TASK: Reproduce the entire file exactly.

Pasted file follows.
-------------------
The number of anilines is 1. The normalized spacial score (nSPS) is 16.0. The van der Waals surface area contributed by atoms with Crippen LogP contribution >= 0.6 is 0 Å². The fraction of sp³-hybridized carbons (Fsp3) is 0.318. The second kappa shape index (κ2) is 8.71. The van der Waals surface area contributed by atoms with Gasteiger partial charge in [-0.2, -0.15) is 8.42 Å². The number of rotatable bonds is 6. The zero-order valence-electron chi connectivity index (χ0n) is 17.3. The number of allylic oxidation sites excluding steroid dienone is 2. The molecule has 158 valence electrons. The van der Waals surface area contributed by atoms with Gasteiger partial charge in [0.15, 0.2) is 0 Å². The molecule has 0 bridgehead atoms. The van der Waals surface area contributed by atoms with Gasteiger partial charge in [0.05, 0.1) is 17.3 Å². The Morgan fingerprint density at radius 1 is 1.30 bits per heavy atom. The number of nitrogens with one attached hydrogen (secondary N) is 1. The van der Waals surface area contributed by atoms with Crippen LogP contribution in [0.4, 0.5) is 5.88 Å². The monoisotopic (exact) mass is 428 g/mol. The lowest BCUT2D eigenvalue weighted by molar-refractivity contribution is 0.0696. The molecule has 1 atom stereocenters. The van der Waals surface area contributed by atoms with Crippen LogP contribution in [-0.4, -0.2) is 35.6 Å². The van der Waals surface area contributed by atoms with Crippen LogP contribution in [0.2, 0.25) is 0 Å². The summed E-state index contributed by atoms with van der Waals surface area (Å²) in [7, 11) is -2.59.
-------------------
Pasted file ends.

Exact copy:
The number of anilines is 1. The normalized spacial score (nSPS) is 16.0. The van der Waals surface area contributed by atoms with Crippen LogP contribution >= 0.6 is 0 Å². The fraction of sp³-hybridized carbons (Fsp3) is 0.318. The second kappa shape index (κ2) is 8.71. The van der Waals surface area contributed by atoms with Gasteiger partial charge in [-0.2, -0.15) is 8.42 Å². The number of rotatable bonds is 6. The zero-order valence-electron chi connectivity index (χ0n) is 17.3. The number of allylic oxidation sites excluding steroid dienone is 2. The molecule has 158 valence electrons. The van der Waals surface area contributed by atoms with Gasteiger partial charge in [0.15, 0.2) is 0 Å². The molecule has 0 bridgehead atoms. The van der Waals surface area contributed by atoms with Gasteiger partial charge in [0.05, 0.1) is 17.3 Å². The Morgan fingerprint density at radius 1 is 1.30 bits per heavy atom. The number of nitrogens with one attached hydrogen (secondary N) is 1. The van der Waals surface area contributed by atoms with Crippen LogP contribution in [0.4, 0.5) is 5.88 Å². The monoisotopic (exact) mass is 428 g/mol. The lowest BCUT2D eigenvalue weighted by molar-refractivity contribution is 0.0696. The molecule has 1 atom stereocenters. The van der Waals surface area contributed by atoms with Crippen LogP contribution in [-0.4, -0.2) is 35.6 Å². The van der Waals surface area contributed by atoms with Crippen LogP contribution in [0.2, 0.25) is 0 Å². The summed E-state index contributed by atoms with van der Waals surface area (Å²) in [7, 11) is -2.59.